Felex Share Senior Reporter
Cabinet has endorsed key economic reforms spelt out in the 100-day Action Plan to improve the ease of doing business and Government yesterday launched the second phase as it redoubles efforts to attract foreign direct investment and stimulate economic growth.
The first 100 days ended on December 31 and yielded various milestones including recommendations to reduce the number of days it takes to register a property from 36 days to 14 days and reducing time taken to pay taxes from 242 hours to 160 hours.
Other reforms include reducing the time for obtaining construction permits from 448 days to 120, reducing the cost to import and export by 30 percent, reducing the days it takes to register a business from 30 to 15 while strides have been made to amend several prices of legislation such as the Companies Act, Shop Licensing Act and the Procurement Act.
The next cycle of the 100 days, which ends on May 31, saw representatives from Government, parastatals, the private sector, local authorities, academics and the civil society convening in the past two days to formulate work plans that will guide the phase.
Launching the second phase in Harare yesterday, Chief Secretary to the President and Cabinet, Dr Misheck Sibanda said there was need for stakeholders to amplify their efforts on the ease of doing business to catch up with other nations or risk being condemned to the “backwaters of economic development.”
“During the first phase, tangible milestones were attained, highlights of which include the review of several pieces of legislation, regulation, licensing requirements and the removal of administrative barriers that were a huge hindrance to both local and foreign investment,” he said.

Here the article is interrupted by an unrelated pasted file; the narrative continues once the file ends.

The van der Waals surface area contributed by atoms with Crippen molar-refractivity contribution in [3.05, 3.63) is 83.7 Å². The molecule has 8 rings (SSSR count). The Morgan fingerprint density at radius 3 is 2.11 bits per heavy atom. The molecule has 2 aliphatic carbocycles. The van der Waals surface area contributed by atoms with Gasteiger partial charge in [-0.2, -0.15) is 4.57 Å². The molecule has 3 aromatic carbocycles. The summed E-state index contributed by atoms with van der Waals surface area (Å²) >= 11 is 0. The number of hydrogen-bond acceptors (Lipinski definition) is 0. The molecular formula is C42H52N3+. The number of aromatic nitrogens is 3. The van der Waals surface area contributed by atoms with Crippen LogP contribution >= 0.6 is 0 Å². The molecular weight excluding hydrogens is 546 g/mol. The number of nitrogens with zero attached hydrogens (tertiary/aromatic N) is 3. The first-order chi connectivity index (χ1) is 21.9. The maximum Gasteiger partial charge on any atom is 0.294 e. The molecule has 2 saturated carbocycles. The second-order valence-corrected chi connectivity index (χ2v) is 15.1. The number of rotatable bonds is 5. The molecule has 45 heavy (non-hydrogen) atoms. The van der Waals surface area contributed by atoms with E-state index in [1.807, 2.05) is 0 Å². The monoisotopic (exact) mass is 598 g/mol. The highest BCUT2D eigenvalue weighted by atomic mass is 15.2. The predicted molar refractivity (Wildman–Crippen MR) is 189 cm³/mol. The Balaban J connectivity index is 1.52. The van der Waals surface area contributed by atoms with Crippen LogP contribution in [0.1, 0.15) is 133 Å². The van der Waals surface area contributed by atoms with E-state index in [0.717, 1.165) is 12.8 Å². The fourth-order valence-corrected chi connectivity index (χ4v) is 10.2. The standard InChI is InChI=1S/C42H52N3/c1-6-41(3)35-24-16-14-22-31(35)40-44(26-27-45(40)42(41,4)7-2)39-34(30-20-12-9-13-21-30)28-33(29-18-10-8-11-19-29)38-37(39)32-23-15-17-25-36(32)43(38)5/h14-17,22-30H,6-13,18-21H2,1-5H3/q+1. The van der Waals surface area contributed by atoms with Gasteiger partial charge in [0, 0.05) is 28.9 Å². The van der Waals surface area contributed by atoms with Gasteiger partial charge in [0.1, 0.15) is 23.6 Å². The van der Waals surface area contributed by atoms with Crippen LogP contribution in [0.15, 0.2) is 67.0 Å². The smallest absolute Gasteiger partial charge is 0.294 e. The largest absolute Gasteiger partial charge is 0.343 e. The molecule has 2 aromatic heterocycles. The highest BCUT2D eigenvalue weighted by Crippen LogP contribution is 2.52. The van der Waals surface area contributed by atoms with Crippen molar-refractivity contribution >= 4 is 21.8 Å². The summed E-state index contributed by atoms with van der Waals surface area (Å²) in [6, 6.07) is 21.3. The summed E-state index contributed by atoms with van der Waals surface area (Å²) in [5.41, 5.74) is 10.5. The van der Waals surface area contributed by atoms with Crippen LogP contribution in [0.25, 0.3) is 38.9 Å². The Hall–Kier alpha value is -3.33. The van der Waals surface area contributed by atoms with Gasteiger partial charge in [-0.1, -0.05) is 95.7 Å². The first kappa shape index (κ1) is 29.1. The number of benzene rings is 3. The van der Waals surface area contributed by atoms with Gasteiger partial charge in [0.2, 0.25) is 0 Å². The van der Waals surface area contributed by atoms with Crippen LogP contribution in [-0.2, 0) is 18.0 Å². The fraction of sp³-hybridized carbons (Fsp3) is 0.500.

“A report on the progress attained was subsequently tabled in Cabinet by the Minister of Industry and Commerce within the context of the boarder programme to enhance national economic competitiveness. Cabinet fully endorsed the work by the technical working groups, and in actual fact, is looking forward to the speedy conclusion and implementation of the reforms.”
Dr Sibanda added: “This huge weight of expectations by our Principals in Government and indeed the generality of our people bid us to redouble our efforts as we embark on the implementation of this second tranche of the reforms. Retrogressive tendencies, such as the ‘silo’ mentality and ‘turfism’ should never be entertained in the execution of this important task.”
The reforms are envisaged to accelerate the implementation of Zim-Asset and the 10-Point Plan enunciated by President Mugabe last year.
Dr Sibanda said by raising its ranking on the global competitiveness index, Zimbabwe would enhance its attractiveness as an investment destination.
“In the current global economic matrix, investors are increasingly risk averse and nimble-footed,” he said.
“They will promptly move their investments from less efficient destinations that are characterised by bureaucratic lethargy and red tape, to more efficient and responsive markets. As such, each delay in raising our standing on the global competitiveness index implies a missed opportunity to improve the lot of our citizens.”
He said the second phase would be all about clearing the impediments that hinder economic growth and as such focus would not only be on business climate reforms but other pillars of the economy.
Infrastructure development, Dr Sibanda said, was a key determinant of national economic competitiveness and Government was speeding the implementation of projects concluded with various progressive countries.
“Government is in the process of modernising and rationalising processes at the country’s ports of entry,” he said.
“In the export sector, it will be necessary to streamline the regulatory requirements and the related levies, which currently constitute a disincentive to our exporters. On infrastructure, the main objective is to improve the country’s connectivity and access to regional and global markets.”
He said the reforms for the next 100 days would be underpinned by a “board communication and publicity strategy” to keep the nation abreast of progress being made.